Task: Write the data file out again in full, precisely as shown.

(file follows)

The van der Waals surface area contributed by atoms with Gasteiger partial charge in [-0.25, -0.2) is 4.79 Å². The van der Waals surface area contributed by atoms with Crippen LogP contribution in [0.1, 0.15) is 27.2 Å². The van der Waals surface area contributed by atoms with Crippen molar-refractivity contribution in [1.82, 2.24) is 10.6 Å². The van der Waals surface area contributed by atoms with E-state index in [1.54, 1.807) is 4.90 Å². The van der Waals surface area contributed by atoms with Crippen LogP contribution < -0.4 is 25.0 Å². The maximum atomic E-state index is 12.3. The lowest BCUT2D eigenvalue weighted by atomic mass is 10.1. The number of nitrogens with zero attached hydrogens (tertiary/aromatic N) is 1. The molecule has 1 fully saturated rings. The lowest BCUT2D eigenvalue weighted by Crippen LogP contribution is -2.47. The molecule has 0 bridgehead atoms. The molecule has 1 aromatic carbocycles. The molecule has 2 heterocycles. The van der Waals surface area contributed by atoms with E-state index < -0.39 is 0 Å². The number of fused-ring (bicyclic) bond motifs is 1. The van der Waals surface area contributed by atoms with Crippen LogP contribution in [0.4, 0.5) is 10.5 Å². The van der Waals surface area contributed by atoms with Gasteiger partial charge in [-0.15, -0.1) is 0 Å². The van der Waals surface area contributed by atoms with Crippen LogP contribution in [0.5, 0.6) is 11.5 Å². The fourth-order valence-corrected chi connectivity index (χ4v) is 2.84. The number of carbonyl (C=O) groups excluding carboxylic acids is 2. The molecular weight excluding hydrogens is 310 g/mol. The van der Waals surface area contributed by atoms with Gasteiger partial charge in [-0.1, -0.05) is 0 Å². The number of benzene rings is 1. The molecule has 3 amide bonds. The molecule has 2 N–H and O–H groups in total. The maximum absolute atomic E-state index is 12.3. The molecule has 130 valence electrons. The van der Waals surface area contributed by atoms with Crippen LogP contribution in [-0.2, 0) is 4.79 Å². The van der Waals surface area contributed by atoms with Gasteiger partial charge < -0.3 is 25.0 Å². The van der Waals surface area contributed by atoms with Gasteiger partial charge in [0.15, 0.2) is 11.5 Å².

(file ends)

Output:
The van der Waals surface area contributed by atoms with Gasteiger partial charge in [-0.25, -0.2) is 4.79 Å². The van der Waals surface area contributed by atoms with Crippen LogP contribution in [0.1, 0.15) is 27.2 Å². The van der Waals surface area contributed by atoms with Crippen molar-refractivity contribution in [1.82, 2.24) is 10.6 Å². The van der Waals surface area contributed by atoms with E-state index in [1.54, 1.807) is 4.90 Å². The van der Waals surface area contributed by atoms with Crippen LogP contribution < -0.4 is 25.0 Å². The maximum atomic E-state index is 12.3. The lowest BCUT2D eigenvalue weighted by atomic mass is 10.1. The number of nitrogens with zero attached hydrogens (tertiary/aromatic N) is 1. The molecule has 1 fully saturated rings. The lowest BCUT2D eigenvalue weighted by Crippen LogP contribution is -2.47. The molecule has 0 bridgehead atoms. The molecule has 1 aromatic carbocycles. The molecule has 2 heterocycles. The van der Waals surface area contributed by atoms with E-state index < -0.39 is 0 Å². The number of fused-ring (bicyclic) bond motifs is 1. The van der Waals surface area contributed by atoms with Crippen LogP contribution in [0.4, 0.5) is 10.5 Å². The van der Waals surface area contributed by atoms with Gasteiger partial charge in [-0.15, -0.1) is 0 Å². The van der Waals surface area contributed by atoms with Crippen LogP contribution in [0.5, 0.6) is 11.5 Å². The fourth-order valence-corrected chi connectivity index (χ4v) is 2.84. The number of carbonyl (C=O) groups excluding carboxylic acids is 2. The molecular weight excluding hydrogens is 310 g/mol. The van der Waals surface area contributed by atoms with Gasteiger partial charge in [-0.1, -0.05) is 0 Å². The number of benzene rings is 1. The molecule has 3 amide bonds. The molecule has 2 N–H and O–H groups in total. The maximum absolute atomic E-state index is 12.3. The molecule has 130 valence electrons. The van der Waals surface area contributed by atoms with Crippen LogP contribution in [-0.2, 0) is 4.79 Å². The van der Waals surface area contributed by atoms with Gasteiger partial charge < -0.3 is 25.0 Å². The van der Waals surface area contributed by atoms with Gasteiger partial charge in [0.15, 0.2) is 11.5 Å².